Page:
Giulia: I moved to Switzerland, near Geneva, and, in 2003, and started working for the International Union for Conservation of Nature or IUCN.

GSB: What is the IUCN? It seems like something I should’ve heard about.

Giulia: You should have! It’s been around for 70 years, since 1948. It’s a membership organization that includes governments, NGOs large and small and, unlike the UN, groups of indigenous peoples. Today, it is the world’s largest and most diverse environmental network. We have a Congress every four years, and, just like for the Olympic Games, there are bids and organizing committees. The host of our June 2020 Congress is going to be in Marseilles, France; in 2016, we met in Hawai’i, and before that in 2012, we convened in South Korea.

GSB: What does IUCN do?

Giulia: Programmatically, we work in a number of critical conservation issues related to water, forests and oceans, dry lands and more. Where possible, we also engage with corporations to show them that leading on the environment, and taking biodiversity conservation into account in their planning and operation, is actually good business. At the beginning of my time at IUCN, my work focused solely on tourism. But then I branched out to the extractive and energy sectors…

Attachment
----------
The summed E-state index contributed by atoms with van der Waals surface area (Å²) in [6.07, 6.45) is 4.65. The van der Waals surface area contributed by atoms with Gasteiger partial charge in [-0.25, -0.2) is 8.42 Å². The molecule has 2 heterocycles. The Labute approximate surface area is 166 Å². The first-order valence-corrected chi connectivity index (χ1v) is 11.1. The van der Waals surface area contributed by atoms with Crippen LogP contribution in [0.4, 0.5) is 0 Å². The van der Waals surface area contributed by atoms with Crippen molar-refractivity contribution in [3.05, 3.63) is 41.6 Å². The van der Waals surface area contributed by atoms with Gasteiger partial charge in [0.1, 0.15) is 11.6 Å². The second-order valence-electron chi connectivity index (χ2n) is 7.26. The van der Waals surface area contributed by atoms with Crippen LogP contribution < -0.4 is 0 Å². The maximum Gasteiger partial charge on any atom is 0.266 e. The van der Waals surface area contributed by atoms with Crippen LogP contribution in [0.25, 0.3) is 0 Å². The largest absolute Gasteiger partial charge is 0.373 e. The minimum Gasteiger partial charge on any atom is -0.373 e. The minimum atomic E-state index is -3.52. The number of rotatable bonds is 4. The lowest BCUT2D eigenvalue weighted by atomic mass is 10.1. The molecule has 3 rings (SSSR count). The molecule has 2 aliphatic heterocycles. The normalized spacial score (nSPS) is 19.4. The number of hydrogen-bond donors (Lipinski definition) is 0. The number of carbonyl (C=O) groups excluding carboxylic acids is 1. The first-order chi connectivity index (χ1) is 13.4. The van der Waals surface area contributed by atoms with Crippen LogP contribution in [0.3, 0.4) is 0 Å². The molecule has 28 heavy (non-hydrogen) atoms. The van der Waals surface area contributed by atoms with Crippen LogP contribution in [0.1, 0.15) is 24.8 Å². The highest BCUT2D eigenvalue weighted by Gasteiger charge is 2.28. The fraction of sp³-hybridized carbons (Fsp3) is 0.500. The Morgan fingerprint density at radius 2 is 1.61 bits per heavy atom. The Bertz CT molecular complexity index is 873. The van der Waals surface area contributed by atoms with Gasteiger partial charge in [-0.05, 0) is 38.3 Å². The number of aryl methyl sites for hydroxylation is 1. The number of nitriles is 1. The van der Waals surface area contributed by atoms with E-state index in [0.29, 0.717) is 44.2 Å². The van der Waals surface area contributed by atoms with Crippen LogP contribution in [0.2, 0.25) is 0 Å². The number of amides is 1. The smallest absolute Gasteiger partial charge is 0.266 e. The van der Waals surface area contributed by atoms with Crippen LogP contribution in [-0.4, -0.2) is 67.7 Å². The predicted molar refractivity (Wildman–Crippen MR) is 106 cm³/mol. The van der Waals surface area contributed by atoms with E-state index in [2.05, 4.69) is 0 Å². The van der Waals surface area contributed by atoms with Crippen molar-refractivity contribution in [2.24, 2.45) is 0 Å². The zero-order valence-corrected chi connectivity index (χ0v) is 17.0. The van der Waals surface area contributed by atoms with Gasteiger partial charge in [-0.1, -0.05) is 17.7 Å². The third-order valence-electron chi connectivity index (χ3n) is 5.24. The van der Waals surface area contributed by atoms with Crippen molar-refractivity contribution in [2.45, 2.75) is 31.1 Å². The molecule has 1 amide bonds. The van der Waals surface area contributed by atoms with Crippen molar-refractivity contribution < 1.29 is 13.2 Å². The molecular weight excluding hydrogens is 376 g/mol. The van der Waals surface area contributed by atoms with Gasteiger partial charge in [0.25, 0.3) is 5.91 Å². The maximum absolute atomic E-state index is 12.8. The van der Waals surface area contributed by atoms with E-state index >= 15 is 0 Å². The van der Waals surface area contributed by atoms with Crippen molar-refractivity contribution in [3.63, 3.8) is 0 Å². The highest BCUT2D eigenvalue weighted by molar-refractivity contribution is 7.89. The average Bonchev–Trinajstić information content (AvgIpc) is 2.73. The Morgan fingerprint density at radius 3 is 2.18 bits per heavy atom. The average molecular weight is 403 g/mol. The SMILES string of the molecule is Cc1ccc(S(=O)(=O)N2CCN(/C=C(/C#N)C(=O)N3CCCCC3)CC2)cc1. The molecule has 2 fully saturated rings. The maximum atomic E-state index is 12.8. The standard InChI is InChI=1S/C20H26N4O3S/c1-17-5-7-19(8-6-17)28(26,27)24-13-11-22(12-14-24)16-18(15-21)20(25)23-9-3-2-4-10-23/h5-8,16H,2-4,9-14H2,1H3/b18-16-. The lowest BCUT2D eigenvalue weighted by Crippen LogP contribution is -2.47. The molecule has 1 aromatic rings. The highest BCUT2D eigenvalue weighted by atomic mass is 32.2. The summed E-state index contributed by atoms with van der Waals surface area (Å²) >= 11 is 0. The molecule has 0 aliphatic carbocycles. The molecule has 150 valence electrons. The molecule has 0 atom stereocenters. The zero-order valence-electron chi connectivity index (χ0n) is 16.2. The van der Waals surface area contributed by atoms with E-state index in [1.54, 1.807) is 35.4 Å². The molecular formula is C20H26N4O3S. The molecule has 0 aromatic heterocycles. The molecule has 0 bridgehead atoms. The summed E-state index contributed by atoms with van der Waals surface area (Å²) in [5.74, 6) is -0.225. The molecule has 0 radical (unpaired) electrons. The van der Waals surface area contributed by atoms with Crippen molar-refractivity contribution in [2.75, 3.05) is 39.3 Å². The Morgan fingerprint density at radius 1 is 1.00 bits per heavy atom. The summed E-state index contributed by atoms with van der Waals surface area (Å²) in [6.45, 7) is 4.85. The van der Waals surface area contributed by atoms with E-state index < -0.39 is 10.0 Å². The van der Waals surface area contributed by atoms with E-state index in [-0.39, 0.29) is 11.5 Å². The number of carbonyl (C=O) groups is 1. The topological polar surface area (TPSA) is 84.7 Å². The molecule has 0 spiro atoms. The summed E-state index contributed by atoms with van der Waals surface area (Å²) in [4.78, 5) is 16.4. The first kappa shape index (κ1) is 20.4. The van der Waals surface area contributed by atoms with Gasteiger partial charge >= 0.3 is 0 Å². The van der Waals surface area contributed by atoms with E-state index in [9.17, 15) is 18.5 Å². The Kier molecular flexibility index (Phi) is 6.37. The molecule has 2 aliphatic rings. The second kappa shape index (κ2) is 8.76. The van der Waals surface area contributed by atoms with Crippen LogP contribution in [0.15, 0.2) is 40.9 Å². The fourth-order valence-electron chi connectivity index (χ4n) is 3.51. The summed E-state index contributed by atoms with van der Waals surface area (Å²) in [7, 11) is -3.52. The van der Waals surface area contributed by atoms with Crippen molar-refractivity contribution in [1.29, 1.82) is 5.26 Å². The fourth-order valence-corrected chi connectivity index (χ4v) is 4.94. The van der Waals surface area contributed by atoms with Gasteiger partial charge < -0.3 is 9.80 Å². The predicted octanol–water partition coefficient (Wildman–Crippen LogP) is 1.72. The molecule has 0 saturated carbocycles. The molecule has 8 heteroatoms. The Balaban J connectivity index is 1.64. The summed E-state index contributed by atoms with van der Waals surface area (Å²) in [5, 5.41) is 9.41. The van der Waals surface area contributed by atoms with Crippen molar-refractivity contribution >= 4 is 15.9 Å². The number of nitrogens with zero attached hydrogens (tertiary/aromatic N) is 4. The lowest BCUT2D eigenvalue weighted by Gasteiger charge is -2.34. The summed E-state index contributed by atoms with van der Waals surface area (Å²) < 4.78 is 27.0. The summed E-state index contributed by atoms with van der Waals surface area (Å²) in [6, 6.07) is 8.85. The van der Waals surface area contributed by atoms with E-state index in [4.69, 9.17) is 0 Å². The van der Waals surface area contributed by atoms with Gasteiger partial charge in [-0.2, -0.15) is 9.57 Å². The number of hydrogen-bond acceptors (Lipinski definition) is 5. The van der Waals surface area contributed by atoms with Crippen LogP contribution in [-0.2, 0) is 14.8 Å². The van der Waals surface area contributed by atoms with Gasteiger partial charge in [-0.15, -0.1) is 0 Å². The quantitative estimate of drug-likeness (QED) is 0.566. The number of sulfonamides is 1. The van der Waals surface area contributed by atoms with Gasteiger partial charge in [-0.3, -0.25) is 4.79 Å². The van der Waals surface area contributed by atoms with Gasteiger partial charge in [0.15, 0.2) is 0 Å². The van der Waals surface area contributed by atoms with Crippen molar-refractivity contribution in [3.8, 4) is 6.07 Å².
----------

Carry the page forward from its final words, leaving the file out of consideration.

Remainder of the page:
GSB: Energy? Mining?…That sounds like a BIG conservation challenge.

Giulia: Yes, but to our way of thinking, it is crucial for mining and energy companies to figure out how they can operate successfully in ways that limit biodiversity loss. As part of this work, we have also focused on the role that biodiversity offsets can play in conservation.

GSB: I imagine IUCN has taken some criticisms from others in the environmental movement for working with companies seen as bad actors…or worse.

Giulia: There is some of that for sure but we believe that collaborating with companies like Rio Tinto in the mining world and Shell in the energy world is important and necessary. They know that their opeations have environmental impacts and they are interested in working with us to improve things. Another example was with LafargeHolcim, one of the largest cement companies in the world, who owned hundreds of quarries at the time. In just four years of working with IUCN, biodiversity indicators were put in place, employees were trained to respect and account for biodiversity, standards were adopted — and biodiversity became recognized as an important risk factor, something that had value in being managed.

GSB: That’s hard to believe and yet I believe it. Amazing… So now sports? Why did IUCN decide to get involved with sports in the first place?